The Crestone Eagle, June 2002:

Drought intensifies
by David Nicholas

We are still in the worst drought in living memory here in the San Luis Valley.

We did have some rain and snow in May, which in some places in the mountains actually touched the ground. But in most places if moisture actually hit the ground, it didn’t stay for long. The water did not noticeably alter or add to the streamflows down the mountain. What snow fell and stayed on the higher elevations, was made a memory by the wind in hours.

Fire bans and El Nino
The county fire ban is still in place and while the Rio Grande National Forest is only at a Stage 2 alert, which allows people into the forest but bans all fires, the Carson National Forest to the south has a stage 3 alert, which has closed the forest entirely to all. It is likely a stage 3 alert for the Rio Grande National Forest will go into effect soon, if conditions do not improve.

Currently the National Weather Service (NWS) gives the Southwest a D3 Rating, Extreme Drought. From now until August, the Climate Prediction Center is saying that there may be some short-term improvement in the seasonal outlook, but it will be spotty (to use their term). Their forecast says that there will be substantial water shortages and very low streamflows.

A quick and random check of people with domestic wells in Crestone and the Baca Grants revealed that the average depth is about 50 feet. These are shallow wells. Farmers are drawing water from the unconfined aquifer for irrigating their crops in the central part of the valley at this time. The water table in the unconfined aquifer may drop significantly as a result. People may need to monitor the water levels of their wells. Water drilling companies do offer it as a paid service to check well levels, or you might want to call Ralph Curtis at the Rio Grande Water Conservation District at 589-6301 and ask who does perform this service, if the well existed when you bought your land.

El Nino
As of May 15, the El Nino condition, which was seen earlier this year forming around the islands of Indonesia, has spread eastward. Intense areas of warming waters at the surface are between 29 to 30+ degrees Centigrade and now cover most of the Pacific Ocean between the Tropics east of New Guinea. However, separately there is intense warming of surface waters off the coast of Central America, just south of Mexico, and if this moves north, which is predicted, it should begin influencing our weather within the year. Earlier this year, the NWS long range forecast said that the El Nino would send rain north of us and south of us, but not in our area.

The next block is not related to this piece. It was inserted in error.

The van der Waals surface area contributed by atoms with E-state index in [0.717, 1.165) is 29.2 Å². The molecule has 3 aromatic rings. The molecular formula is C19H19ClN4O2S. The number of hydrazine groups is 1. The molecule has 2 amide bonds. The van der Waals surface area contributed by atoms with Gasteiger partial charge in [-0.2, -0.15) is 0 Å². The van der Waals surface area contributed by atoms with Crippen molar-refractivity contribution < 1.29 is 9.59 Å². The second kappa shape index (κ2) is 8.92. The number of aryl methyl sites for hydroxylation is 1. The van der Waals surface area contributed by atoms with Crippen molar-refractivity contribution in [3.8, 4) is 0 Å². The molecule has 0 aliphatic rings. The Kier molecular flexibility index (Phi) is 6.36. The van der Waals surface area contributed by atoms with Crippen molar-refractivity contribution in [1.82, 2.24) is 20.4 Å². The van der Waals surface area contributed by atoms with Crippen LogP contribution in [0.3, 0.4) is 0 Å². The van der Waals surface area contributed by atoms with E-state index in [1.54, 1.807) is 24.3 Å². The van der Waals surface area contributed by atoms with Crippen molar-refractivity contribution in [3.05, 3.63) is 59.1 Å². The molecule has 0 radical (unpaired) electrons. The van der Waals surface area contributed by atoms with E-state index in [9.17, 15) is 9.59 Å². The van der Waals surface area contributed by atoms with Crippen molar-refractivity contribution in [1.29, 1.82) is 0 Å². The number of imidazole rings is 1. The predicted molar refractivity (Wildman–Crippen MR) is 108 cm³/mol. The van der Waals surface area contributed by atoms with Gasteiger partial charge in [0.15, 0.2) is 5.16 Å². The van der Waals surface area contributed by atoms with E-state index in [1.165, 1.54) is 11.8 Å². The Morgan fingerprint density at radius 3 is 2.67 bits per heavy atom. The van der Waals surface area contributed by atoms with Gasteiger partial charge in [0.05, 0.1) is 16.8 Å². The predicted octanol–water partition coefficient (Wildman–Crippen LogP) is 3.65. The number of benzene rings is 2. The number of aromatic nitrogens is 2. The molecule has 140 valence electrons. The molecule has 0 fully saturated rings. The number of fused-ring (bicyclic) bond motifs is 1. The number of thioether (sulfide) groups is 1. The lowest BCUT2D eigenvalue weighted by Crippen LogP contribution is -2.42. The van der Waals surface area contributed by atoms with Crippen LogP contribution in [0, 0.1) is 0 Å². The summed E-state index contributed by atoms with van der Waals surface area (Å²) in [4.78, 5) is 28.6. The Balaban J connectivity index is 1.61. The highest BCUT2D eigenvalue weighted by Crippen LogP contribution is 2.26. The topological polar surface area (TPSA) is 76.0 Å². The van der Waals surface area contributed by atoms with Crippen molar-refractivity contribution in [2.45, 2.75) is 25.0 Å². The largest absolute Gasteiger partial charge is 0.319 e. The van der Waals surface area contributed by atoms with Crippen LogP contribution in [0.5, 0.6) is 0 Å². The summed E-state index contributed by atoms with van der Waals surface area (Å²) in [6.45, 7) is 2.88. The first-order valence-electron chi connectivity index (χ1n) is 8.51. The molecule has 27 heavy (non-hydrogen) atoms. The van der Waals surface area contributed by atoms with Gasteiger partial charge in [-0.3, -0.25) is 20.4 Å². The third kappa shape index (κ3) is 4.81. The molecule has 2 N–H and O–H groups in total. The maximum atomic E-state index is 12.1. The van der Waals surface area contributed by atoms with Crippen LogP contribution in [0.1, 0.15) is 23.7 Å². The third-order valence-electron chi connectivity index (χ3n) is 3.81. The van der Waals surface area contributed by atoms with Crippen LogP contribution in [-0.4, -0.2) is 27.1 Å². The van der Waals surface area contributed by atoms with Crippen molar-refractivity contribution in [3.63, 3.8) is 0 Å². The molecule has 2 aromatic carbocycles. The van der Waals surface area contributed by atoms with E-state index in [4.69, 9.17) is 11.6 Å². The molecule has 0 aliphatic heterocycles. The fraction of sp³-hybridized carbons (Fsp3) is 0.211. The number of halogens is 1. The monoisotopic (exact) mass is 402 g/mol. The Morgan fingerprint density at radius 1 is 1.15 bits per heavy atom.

Help from the Gov.
On Thursday, May 23, Gov. Bill Owens focused primarily on what the state is doing to address current drought and fire hazard issues, during an hour-long stop Wednesday at a luncheon hosted by the Trinidad-Las Animas County Chamber of Commerce at Trinidad Holiday Inn.

Calling this year's drought the worst the state has ever faced, Owens said the state was at 11 percent of the average year's snowpack with the odds of significant rainfall before year's end "slim at best. This year we're in a late August environment in mid-May and won't have any snow for another four months," Owens said.

The governor told the audience of about 150 that the extremely dry conditions could lead to another summer like two years ago when huge forest and grassland fires devastated many areas of the state, including two huge fires that scorched western Las Animas County.

"We've already had three to four times as many fires year-to-date as we normally would have in a whole year," Owens said. "We now have four times the fire personnel benefiting the state this summer compared to last summer—120 full-time fire professionals waiting on call to fight these fires."

A water helicopter is stationed at the Saguache airport during this time, and two slurry tanker aircraft on call at the Pueblo airport.

Gov. Bill Owens also signed two water bills on May 23, that he said will help us battle a worsening drought. Under HB1414 by Rep. Diane Hoppe, R-Sterling, and Sen. Lewis Entz, R-Hooper, the state engineer will be able to approve substitute water supply plans much faster than in the past.

"There appears to be situations where water may be available from various sources that can supplement water supplies in an area where resources are running extremely low," Owens said. "Without this legislation, approval for this emergency 'rental' of water would have to go through a lengthy, cumbersome process. Now these requests can be expedited."

The other legislation, HB1152 by Hoppe and Sen. Jim Isgar, D-Hesperus, is the annual Colorado Water Conservation Board's projects bill. The bill authorizes millions of dollars in new low-interest loans for water projects—more than $30 million in new loans and nearly $5 million for satellite monitoring of rivers and streams, water supply studies, watershed and flood control plans.

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